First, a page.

Improving memory and reducing dementia

One of the most fearful dysfunctions is the development of dementia and Alzheimer's disease. Photo: wikicommons

SALEM, Oregon, July 10, 2013 — Memory loss is a common complaint. Most of the time there is no disease but a problem with activation of the brain and nervous system. The brain is like a muscle. It needs to be activated. 

Up to a point, the more the brain is activated, the more neural networks are formed and the brain engages itself. Connections are made, memory patterns are established, and the brain can mold into new processing. 

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Plasticity. This is a moldable, bendable ability the brain has to take new information and work it into new networks. Like a living sponge.

But how many people do you know that as they age, they are not as active or they begin to disconnect from things in life? As some people get older they exercise their mind and bodies less and the challenge of learning something new becomes more difficult and even frustrating for them. Because they don’t necessarily have to do these things their inclination is to give up projects and activities instead of digging deeper and applying themselves. Atrophy, deterioration, and decreased capacity result.

There is no better factor that predicts Alzheimer’s disease then how active a person can be throughout their life.

On top of that, is the brief exposures to stress. New and challenging kinds of stress followed by the appropriate time for recovery from it. This leads to a new and higher level of brain functioning. A new level of plasticity in the brain. Short term stress is excitatory and stimulating to brain function; it is good. Chronic, prolonged stress actually decreases brain function and produces stress hormones which cause atrophy of brain tissue.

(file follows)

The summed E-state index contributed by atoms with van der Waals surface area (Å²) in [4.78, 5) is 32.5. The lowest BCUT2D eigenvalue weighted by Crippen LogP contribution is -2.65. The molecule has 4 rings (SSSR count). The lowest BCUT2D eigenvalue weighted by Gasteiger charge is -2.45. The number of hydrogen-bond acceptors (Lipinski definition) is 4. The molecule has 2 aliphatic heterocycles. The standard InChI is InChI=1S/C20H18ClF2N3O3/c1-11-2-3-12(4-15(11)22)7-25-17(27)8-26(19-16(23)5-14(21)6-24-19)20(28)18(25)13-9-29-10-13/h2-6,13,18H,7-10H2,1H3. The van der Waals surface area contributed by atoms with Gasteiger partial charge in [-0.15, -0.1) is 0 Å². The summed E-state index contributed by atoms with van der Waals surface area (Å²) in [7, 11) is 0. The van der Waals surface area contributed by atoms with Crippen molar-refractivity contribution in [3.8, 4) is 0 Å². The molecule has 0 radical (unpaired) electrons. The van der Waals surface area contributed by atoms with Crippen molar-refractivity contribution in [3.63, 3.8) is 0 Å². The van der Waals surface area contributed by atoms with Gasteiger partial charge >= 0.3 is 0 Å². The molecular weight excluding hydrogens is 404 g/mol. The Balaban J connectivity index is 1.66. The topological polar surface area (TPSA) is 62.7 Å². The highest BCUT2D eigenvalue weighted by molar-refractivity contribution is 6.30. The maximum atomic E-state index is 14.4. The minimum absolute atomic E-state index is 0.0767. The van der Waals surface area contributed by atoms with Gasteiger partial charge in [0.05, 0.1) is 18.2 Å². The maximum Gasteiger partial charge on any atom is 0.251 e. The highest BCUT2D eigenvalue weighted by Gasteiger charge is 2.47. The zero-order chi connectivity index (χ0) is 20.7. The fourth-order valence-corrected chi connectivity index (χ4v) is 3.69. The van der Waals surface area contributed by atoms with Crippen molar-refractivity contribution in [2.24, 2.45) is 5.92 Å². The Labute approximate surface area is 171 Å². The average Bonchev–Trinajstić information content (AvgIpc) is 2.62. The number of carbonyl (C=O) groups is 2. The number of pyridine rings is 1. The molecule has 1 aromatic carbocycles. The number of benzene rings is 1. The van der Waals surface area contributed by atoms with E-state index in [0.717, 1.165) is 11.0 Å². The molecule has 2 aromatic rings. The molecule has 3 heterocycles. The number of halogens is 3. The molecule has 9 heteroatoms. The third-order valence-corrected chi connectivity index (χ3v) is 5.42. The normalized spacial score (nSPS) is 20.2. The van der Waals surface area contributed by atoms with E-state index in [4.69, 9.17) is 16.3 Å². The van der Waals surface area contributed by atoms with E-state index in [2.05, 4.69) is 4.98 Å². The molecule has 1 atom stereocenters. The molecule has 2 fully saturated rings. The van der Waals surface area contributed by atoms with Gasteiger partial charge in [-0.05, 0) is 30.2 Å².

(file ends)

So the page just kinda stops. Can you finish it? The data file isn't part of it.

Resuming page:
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Every time you learn something new you are building new connections between brain cells. You are forming tighter and stronger neural networks. Learning new skills, learning language, reading, and writing are all activities that enhance brain function. In addition to this, allowing the brain to rest and repair gives it time to consolidate and re-encode this new information. Rest is important for brain function.

Another very powerful brain activation is using the body to provide input for brain function. Physical exercise has profound effect of activating brain cells. Dancing, walking, playing sports, are all very powerful brain stimulators and help to form stronger nerve connections.

If your muscles are not engaged or activated they begin to atrophy. They get flabby from nonuse. When the brain is not engaged in stimulating and new activities it begins to atrophy as well.

The more networks you can form your brain earlier in your life, the better off you will be and the chances of dementia and Alzheimer’s disease decrease. Pushing the brain by learning and engaging in activities will push it to develop the mental muscles it needs to stay stronger rather than weaker and to build higher levels of memory.

Dr Peter Lind practices metabolic and neurologic chiropractic in his wellness clinic in Salem, Oregon. USA. He is the author of 3 books on health, one novel, and hundreds of wellness articles. His clinical specialty is in physical, nutritional, and emotional stress. 

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Peter Lind

Dr. Peter Lind has written five books about healthy lifestyle and specifically subjects such as food, diet, nutrition, exercise, and stress. He has written one thriller about agriculture genetic engineering that has been written into a screenplay. 

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